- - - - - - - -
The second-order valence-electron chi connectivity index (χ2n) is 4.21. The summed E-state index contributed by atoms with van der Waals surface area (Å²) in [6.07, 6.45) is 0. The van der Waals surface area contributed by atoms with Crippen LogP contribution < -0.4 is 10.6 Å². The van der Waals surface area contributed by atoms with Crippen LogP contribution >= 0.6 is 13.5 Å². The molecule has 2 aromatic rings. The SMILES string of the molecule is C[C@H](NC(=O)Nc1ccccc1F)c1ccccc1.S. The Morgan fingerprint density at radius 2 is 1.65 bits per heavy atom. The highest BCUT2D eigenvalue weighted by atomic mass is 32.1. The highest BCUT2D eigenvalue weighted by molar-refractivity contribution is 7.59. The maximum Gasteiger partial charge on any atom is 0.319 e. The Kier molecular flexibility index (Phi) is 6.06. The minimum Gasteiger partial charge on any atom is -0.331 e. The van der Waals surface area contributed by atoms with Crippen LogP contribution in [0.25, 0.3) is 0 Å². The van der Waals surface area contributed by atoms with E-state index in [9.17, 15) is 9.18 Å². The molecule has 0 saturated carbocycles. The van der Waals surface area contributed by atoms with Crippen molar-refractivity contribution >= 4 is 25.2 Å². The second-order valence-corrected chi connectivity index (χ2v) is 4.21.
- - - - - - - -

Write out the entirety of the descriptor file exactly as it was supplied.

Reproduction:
The second-order valence-electron chi connectivity index (χ2n) is 4.21. The summed E-state index contributed by atoms with van der Waals surface area (Å²) in [6.07, 6.45) is 0. The van der Waals surface area contributed by atoms with Crippen LogP contribution < -0.4 is 10.6 Å². The van der Waals surface area contributed by atoms with Crippen LogP contribution >= 0.6 is 13.5 Å². The molecule has 2 aromatic rings. The SMILES string of the molecule is C[C@H](NC(=O)Nc1ccccc1F)c1ccccc1.S. The Morgan fingerprint density at radius 2 is 1.65 bits per heavy atom. The highest BCUT2D eigenvalue weighted by atomic mass is 32.1. The highest BCUT2D eigenvalue weighted by molar-refractivity contribution is 7.59. The maximum Gasteiger partial charge on any atom is 0.319 e. The Kier molecular flexibility index (Phi) is 6.06. The minimum Gasteiger partial charge on any atom is -0.331 e. The van der Waals surface area contributed by atoms with Crippen LogP contribution in [0.25, 0.3) is 0 Å². The van der Waals surface area contributed by atoms with E-state index in [9.17, 15) is 9.18 Å². The molecule has 0 saturated carbocycles. The van der Waals surface area contributed by atoms with Crippen molar-refractivity contribution >= 4 is 25.2 Å². The second-order valence-corrected chi connectivity index (χ2v) is 4.21.